In English, I can think faster than I type. In code, not so much. Hacker movies portray the hacker typing out perfect code as fast as s/he can think.
Well, the reality they don't show on screen is that the code has to be perfect. Who knows, maybe they're just re-typing stuff -- but you never do see them use the backspace or delete key to make a correction.
Maybe all the stuff we see on the screens are just error messages keeping up with their typing speed.
When you start a project, and you think about what to build, you can start writing it out with some or no code. Pseudocode is the idea of using a spoken language to write out the parts of the code you think you'll need.
I like to get into a flow state when coding and it's difficult unless I'm coding on something I already know how to do. When I branch out and try to learn new frameworks it's like picking up a new spoken language and having to look up all the syntax in a dictionary. Fun. Novel. But slow. It feels like the training wheels are on and useful.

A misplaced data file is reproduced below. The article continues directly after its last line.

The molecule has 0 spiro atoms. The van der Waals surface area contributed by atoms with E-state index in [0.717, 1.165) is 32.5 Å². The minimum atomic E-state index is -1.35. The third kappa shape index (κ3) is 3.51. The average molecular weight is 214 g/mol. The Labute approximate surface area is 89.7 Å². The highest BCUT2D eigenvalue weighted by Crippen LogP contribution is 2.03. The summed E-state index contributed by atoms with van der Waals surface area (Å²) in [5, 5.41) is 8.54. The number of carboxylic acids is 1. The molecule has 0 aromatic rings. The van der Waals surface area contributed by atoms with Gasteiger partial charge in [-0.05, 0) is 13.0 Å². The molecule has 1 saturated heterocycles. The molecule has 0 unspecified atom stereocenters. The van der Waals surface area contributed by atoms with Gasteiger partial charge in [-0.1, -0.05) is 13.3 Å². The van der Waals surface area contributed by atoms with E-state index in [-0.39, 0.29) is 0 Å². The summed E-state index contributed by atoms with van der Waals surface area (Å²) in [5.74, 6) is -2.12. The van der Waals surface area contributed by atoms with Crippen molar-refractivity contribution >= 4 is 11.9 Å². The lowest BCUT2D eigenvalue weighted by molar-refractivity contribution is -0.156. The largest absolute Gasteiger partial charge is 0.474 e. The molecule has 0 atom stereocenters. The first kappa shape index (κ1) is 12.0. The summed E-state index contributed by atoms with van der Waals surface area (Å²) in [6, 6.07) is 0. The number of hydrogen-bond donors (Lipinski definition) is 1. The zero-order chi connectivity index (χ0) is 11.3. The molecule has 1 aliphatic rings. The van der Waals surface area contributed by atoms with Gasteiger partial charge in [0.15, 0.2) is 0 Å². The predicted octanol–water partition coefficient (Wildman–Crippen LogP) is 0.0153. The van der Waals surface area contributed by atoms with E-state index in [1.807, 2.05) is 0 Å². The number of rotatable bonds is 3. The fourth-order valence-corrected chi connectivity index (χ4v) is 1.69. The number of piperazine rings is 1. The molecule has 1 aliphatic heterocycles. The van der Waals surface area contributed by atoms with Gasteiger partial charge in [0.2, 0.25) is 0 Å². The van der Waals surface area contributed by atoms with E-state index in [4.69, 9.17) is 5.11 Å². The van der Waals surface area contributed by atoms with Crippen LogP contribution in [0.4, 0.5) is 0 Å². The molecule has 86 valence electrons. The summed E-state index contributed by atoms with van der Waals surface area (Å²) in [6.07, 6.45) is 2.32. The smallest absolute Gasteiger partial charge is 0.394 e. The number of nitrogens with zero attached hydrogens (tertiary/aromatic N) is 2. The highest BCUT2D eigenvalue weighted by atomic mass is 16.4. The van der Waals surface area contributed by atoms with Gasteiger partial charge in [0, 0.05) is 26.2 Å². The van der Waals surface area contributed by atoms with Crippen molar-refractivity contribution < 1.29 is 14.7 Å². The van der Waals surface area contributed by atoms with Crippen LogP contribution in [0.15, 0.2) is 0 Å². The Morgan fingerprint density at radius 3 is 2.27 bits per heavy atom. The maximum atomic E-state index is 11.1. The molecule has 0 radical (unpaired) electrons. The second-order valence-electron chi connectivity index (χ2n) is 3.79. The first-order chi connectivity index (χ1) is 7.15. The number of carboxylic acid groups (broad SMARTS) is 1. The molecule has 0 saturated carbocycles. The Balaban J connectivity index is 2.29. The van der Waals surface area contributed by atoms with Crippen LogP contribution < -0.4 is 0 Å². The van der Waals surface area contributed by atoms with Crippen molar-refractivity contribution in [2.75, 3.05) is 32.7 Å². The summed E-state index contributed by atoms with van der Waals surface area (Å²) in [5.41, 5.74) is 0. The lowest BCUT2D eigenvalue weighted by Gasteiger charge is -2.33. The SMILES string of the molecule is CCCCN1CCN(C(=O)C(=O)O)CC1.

My experiment, then, is to type quickly with a new format. Marry the words and ideas I can imagine in English and translate those in the editing/coding process.
Write first. Then edit. This exercise will be, write first. Then code.